A decanter centrifuge is constantly treating a side stream of the recycled water, isolating and removing the "organic goo" while returning the centrates–-the nonsolids-back to the tank. While the centrifuge removes the suspended solids, the plant needs to bleed-off a gallon or two per minute to keep a dissolved-solids equilibrium in the tank. Where that bleed-off stream goes is plant specific, but in GCBE's case it goes back into the dryers. "One might say, ‘Now you're just going to get it back,' but you don't because that stream is water with dissolved solids and the dryer will dry off the water but leave the solids in the dryer with the biomass-it actually goes out with the product," Jaasund says.

A wet ESP is not the only method to control particulates. PPC Industries' Graham covers the competition. First there is the dry ESP, the challenges to using a dry ESP in applications such as U-sized pellet mills have already been discussed. What's called wet scrubbers work, but Graham says they increase labor and operational costs. "The energy necessary to separate the particulate from the gas stream can require 15 to 20 inches of WC (water column) pressure drop through a typical venturi. These are huge and wasteful power consumers, increasing the plant's overall operating cost." Baghouses are another common particle containment device. However, "The high temperatures and periodic cinders from the plant boiler can cause fire problems with baghouses," Graham writes. "Periodic bag replacement is a definite operating cost consideration." Geoenergy's Renko says there are many reasons baghouses reside at the bottom of the list for particle collection. "One big one is fire," he says. Other concerns with baghouses are condensation and tars plugging the filter media.

RTOs and Beyond
The whole point of an RTO is to oxidize VOCs with heat as a nonregenerative thermal oxidizer does, but using less energy to do so. Through the utilization of heat-exchanging media the plant consumes less energy thereby dropping operational costs, but the RTO costs more than a TO does.

"The RTO is what I call a box of rocks," Renko says. "It's a heavy-metal structure filled with ceramic media and you have burners and fans and your typical electrical motor controls." Jaasund says as energy gets more precious and margins thin as more U-sized pellet mills come on line, people will begin to look for ways to reduce costs. "The next logical thing is to make an RTO a catalytic system," he says. "The way an RTO becomes a catalytic RTO is you put a layer of catalyst on top of media beds so now you've got 8 feet of stoneware media and 1 foot or 6 inches of catalytic media." A catalytic RTO can be made using base metals, typically manganese dioxide, or noble (precious) metals such as platinum or palladium. "Either approach would allow the oxidization to occur at much lower temperatures," he continues. "So the combustion chamber is no longer really a combustion chamber because you can set your burner operation down from 1,600 degrees to 800 degrees-the catalytic RTO consumes way less energy." However, the capital costs are higher for a catalyzing oxidizer.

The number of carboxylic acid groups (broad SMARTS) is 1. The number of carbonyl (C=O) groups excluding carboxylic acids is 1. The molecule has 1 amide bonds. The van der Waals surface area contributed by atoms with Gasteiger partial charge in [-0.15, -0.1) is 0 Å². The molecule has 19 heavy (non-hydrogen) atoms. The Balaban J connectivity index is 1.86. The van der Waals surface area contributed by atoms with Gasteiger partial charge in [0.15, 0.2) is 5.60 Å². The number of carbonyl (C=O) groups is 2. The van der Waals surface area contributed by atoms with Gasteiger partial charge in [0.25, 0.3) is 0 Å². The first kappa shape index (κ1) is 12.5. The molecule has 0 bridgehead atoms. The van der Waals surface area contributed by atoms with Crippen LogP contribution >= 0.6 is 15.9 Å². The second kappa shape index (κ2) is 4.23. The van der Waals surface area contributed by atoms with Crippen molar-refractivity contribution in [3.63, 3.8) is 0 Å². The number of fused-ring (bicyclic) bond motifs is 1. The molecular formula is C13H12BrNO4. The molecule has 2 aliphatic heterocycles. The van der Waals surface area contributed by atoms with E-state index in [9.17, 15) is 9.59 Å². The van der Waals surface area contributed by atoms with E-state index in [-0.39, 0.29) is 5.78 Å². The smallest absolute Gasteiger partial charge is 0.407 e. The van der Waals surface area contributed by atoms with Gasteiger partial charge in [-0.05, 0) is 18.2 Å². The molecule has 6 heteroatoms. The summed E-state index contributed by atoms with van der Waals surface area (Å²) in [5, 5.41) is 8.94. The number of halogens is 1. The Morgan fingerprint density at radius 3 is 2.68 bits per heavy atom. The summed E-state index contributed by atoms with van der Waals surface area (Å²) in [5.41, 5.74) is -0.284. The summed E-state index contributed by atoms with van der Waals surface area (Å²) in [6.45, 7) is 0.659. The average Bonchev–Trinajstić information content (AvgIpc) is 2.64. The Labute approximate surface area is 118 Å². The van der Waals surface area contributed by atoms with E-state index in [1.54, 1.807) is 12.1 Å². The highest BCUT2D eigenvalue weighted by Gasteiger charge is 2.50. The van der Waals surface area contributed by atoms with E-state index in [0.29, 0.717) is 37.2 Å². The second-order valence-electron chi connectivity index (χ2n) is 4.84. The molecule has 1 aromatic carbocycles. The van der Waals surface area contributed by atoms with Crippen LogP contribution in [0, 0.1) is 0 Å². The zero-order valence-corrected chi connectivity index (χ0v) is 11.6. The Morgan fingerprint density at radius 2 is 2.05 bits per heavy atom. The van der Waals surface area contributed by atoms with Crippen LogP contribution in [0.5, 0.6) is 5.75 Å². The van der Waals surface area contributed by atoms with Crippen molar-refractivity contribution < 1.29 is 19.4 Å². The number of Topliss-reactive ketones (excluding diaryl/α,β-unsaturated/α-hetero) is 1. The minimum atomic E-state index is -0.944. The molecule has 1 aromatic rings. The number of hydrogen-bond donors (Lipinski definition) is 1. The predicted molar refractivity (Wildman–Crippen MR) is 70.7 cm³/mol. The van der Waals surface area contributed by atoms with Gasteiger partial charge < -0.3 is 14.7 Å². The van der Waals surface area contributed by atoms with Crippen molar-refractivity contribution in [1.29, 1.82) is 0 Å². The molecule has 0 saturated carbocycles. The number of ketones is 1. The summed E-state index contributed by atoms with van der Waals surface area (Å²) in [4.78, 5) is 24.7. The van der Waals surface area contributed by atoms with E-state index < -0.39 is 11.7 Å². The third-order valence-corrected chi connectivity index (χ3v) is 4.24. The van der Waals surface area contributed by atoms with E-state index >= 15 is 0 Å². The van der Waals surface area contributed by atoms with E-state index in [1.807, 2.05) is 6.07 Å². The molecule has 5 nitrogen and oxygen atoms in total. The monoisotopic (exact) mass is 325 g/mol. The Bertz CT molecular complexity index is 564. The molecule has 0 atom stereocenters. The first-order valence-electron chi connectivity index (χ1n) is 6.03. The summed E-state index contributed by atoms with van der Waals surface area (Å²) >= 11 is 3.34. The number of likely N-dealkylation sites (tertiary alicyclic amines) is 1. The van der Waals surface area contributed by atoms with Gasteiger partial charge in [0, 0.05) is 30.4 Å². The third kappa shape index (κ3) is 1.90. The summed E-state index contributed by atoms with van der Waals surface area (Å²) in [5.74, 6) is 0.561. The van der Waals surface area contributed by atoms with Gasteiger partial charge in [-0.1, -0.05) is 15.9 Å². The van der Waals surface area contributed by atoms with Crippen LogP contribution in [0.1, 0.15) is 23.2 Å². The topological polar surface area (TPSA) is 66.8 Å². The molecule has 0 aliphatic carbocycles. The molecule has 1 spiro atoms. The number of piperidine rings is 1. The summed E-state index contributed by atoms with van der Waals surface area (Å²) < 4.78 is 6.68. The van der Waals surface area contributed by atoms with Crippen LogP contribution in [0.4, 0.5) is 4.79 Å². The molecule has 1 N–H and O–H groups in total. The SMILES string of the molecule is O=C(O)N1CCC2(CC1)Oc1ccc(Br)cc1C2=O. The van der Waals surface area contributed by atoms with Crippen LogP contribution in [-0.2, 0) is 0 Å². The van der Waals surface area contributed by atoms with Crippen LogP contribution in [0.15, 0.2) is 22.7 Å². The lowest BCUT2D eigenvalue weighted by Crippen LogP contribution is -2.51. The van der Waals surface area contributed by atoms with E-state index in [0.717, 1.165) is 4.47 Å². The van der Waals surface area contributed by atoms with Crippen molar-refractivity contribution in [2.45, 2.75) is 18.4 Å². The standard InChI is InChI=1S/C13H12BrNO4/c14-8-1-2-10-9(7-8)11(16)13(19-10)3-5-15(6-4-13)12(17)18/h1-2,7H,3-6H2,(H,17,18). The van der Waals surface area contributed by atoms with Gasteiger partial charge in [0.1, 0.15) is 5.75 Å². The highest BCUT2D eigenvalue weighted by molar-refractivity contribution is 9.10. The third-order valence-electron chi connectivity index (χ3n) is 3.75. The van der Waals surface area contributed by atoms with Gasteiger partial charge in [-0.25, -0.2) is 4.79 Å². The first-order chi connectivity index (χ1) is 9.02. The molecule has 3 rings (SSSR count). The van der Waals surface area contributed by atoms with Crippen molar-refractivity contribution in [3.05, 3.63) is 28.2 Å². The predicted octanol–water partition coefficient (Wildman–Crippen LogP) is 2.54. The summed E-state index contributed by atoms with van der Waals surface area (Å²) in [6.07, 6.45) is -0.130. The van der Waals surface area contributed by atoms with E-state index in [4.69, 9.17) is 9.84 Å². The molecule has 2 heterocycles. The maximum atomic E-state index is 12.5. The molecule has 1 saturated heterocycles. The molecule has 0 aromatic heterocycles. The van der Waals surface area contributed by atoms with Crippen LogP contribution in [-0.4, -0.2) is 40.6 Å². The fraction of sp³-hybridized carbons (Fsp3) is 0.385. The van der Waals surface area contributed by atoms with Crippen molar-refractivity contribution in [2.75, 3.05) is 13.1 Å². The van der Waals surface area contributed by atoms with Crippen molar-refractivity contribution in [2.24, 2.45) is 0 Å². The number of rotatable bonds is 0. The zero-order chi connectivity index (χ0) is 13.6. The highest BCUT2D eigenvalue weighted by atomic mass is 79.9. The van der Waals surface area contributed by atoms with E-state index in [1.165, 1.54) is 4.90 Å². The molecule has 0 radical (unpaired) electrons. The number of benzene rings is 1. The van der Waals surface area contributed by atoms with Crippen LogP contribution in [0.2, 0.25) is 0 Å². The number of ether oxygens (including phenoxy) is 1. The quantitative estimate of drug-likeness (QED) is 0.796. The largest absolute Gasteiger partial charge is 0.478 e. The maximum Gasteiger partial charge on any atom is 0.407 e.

With a wood-fired dryer, is catalytic oxidation feasible in the presence of even small amounts of sub-micron inorganic particulate? "We believe that the answer lies in the performance of the upstream wet ESP," Jaasund says. "While today's wet ESPs provide good RTO media protection they are not sized to clean the incoming gas to a level that will also protect the catalyst. However, they can be. The important technical hurdle is not whether we have the tools to operate catalytically but rather how to adapt them. This information will come as we go down the road so that when future energy prices get too high, operators will be able to consider solid-fuel-fired dryers with catalytic RTOs." BIO

Ron Kotrba is a Biomass Magazine senior writer. Reach him at rkotrba@bbibiofuels.com or (701) 738-4962.